Off To D.C.: Dean Alert
A quick trip to D.C. won’t get me there in time to broadcast tonight, so Dean Barnett will fill in today. I hope he spends time on the subject he wrote about below, as the Burns interview is combining with the O’Hanlon/Pollack piece to send the anti-war fringe into something like shock.
The transcript of my interview with Michael O’Hanlon from yesterday’s program is here. Unlike the hard left, O’Hanlon trusts General Petraeus. But he wants a second Iraq Stud Group, an idea that seems odd given the surge that O’Hanlon sees working –on a military level– was not part of the first Iraq Study Group’s prescription. An exchange:
HH: Do you trust him to give a complete, fair and accurate assessment of conditions on the ground when he makes his September report?
MO’H: Oh, yeah, Petraeus is outstanding, and so is Ambassador Crocker, and they will…you know, and General Odierno’s quite capable as well. They will give us good information. However, I will nod my cap, or tip my cap just a little bit to Democrats on this point. They have said well, you know, we don’t necessarily trust them. I think these are people of great integrity and great ability, however their job is to try to find a way to succeed. And that’s good for our country, but it also means that they’re going to be looking for the bright spots. I still think they are about the three best people we could ask to speak on this of everybody I can think of, but I would favor the more independent eyes, and I’d favor, for example, an Iraqi Study Group II that might include Tony Zinni, the retired general, or Sam Nunn, the retired Senator, and have them look at the information as well to complement what Petraeus and Crocker will do.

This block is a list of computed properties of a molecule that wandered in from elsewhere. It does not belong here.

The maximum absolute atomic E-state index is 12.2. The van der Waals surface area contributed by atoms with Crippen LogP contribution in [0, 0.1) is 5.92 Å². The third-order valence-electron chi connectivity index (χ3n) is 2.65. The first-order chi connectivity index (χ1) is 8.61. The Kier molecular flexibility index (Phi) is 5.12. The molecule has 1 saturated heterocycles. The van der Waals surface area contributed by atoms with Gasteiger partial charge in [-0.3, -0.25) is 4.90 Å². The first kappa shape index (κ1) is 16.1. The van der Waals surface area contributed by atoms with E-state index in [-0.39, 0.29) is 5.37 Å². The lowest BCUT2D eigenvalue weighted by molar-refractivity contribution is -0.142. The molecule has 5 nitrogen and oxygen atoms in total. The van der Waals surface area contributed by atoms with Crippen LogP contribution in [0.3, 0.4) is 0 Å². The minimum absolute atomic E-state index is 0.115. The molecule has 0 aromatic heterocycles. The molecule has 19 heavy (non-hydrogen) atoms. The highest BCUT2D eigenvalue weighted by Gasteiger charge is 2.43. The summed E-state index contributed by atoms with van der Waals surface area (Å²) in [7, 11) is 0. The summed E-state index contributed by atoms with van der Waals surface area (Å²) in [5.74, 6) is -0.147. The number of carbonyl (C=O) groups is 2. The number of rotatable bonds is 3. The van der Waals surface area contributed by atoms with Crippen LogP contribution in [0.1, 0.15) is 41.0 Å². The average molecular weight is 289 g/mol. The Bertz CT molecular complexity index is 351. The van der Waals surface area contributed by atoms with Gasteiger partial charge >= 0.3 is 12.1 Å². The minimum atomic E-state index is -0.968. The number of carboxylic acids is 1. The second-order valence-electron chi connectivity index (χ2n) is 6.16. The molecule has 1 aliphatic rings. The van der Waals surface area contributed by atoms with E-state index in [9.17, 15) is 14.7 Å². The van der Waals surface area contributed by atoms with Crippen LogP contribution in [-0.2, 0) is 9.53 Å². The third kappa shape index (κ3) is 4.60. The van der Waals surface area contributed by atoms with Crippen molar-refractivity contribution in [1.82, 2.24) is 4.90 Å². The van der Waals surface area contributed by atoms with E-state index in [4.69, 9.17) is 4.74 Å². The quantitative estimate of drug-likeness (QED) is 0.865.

The surge was the stratgey propsed by General Petraeus and others and embraced by George Bush. The authors of the first sustained success in the last year-and-a-half deserve to be listened to and their advice taken. That would include obviously General Petraeus, but also General Keane and Fred Kagan –who first proposed the surge in December of last year.